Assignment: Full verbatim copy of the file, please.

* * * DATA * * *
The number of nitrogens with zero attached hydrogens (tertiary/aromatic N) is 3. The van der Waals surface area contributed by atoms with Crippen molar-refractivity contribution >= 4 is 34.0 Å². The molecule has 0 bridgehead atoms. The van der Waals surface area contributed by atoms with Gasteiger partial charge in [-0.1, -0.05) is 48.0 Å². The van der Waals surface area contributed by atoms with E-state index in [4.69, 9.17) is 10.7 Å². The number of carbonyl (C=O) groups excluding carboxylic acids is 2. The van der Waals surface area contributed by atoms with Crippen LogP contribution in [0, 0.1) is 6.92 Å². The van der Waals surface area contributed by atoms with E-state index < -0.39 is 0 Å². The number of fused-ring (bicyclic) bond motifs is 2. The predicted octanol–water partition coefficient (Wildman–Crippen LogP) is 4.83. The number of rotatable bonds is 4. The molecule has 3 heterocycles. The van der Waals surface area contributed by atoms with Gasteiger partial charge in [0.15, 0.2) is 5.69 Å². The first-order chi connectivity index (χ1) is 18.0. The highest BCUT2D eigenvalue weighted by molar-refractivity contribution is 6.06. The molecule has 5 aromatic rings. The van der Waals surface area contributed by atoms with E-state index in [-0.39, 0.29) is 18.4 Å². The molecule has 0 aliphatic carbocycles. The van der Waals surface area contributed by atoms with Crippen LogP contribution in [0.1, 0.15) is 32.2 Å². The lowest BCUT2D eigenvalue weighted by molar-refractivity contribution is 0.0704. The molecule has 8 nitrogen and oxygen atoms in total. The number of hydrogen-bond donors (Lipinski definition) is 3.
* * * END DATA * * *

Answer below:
The number of nitrogens with zero attached hydrogens (tertiary/aromatic N) is 3. The van der Waals surface area contributed by atoms with Crippen molar-refractivity contribution >= 4 is 34.0 Å². The molecule has 0 bridgehead atoms. The van der Waals surface area contributed by atoms with Gasteiger partial charge in [-0.1, -0.05) is 48.0 Å². The van der Waals surface area contributed by atoms with E-state index in [4.69, 9.17) is 10.7 Å². The number of carbonyl (C=O) groups excluding carboxylic acids is 2. The van der Waals surface area contributed by atoms with Crippen LogP contribution in [0, 0.1) is 6.92 Å². The van der Waals surface area contributed by atoms with E-state index < -0.39 is 0 Å². The number of fused-ring (bicyclic) bond motifs is 2. The predicted octanol–water partition coefficient (Wildman–Crippen LogP) is 4.83. The number of rotatable bonds is 4. The molecule has 3 heterocycles. The van der Waals surface area contributed by atoms with Gasteiger partial charge in [0.15, 0.2) is 5.69 Å². The first-order chi connectivity index (χ1) is 18.0. The highest BCUT2D eigenvalue weighted by molar-refractivity contribution is 6.06. The molecule has 5 aromatic rings. The van der Waals surface area contributed by atoms with E-state index in [-0.39, 0.29) is 18.4 Å². The molecule has 0 aliphatic carbocycles. The van der Waals surface area contributed by atoms with Crippen LogP contribution in [0.1, 0.15) is 32.2 Å². The lowest BCUT2D eigenvalue weighted by molar-refractivity contribution is 0.0704. The molecule has 8 nitrogen and oxygen atoms in total. The number of hydrogen-bond donors (Lipinski definition) is 3.